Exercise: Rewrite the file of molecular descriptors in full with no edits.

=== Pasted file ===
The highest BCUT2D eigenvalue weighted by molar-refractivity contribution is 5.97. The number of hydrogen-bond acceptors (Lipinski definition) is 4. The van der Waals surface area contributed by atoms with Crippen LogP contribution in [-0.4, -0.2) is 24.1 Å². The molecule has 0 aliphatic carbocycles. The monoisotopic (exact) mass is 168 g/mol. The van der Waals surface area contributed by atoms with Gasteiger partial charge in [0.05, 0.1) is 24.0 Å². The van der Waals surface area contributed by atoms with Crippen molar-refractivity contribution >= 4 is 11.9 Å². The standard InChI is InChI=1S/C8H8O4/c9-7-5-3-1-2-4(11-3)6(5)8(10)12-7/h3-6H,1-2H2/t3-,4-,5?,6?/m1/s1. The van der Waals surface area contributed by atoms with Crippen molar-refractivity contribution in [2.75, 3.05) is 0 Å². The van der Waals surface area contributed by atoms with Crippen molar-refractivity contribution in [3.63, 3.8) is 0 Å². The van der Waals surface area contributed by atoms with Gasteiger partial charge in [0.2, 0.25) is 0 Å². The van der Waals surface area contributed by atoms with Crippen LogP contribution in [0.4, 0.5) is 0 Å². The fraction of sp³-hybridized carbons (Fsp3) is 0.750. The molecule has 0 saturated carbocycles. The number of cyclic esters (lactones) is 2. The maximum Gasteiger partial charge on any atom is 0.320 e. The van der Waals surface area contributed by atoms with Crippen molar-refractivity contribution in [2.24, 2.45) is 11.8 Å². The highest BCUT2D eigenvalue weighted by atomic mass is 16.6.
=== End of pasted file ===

The highest BCUT2D eigenvalue weighted by molar-refractivity contribution is 5.97. The number of hydrogen-bond acceptors (Lipinski definition) is 4. The van der Waals surface area contributed by atoms with Crippen LogP contribution in [-0.4, -0.2) is 24.1 Å². The molecule has 0 aliphatic carbocycles. The monoisotopic (exact) mass is 168 g/mol. The van der Waals surface area contributed by atoms with Gasteiger partial charge in [0.05, 0.1) is 24.0 Å². The van der Waals surface area contributed by atoms with Crippen molar-refractivity contribution >= 4 is 11.9 Å². The standard InChI is InChI=1S/C8H8O4/c9-7-5-3-1-2-4(11-3)6(5)8(10)12-7/h3-6H,1-2H2/t3-,4-,5?,6?/m1/s1. The van der Waals surface area contributed by atoms with Crippen molar-refractivity contribution in [2.75, 3.05) is 0 Å². The van der Waals surface area contributed by atoms with Crippen molar-refractivity contribution in [3.63, 3.8) is 0 Å². The van der Waals surface area contributed by atoms with Gasteiger partial charge in [0.2, 0.25) is 0 Å². The van der Waals surface area contributed by atoms with Crippen LogP contribution in [0.4, 0.5) is 0 Å². The fraction of sp³-hybridized carbons (Fsp3) is 0.750. The molecule has 0 saturated carbocycles. The number of cyclic esters (lactones) is 2. The maximum Gasteiger partial charge on any atom is 0.320 e. The van der Waals surface area contributed by atoms with Crippen molar-refractivity contribution in [2.24, 2.45) is 11.8 Å². The highest BCUT2D eigenvalue weighted by atomic mass is 16.6.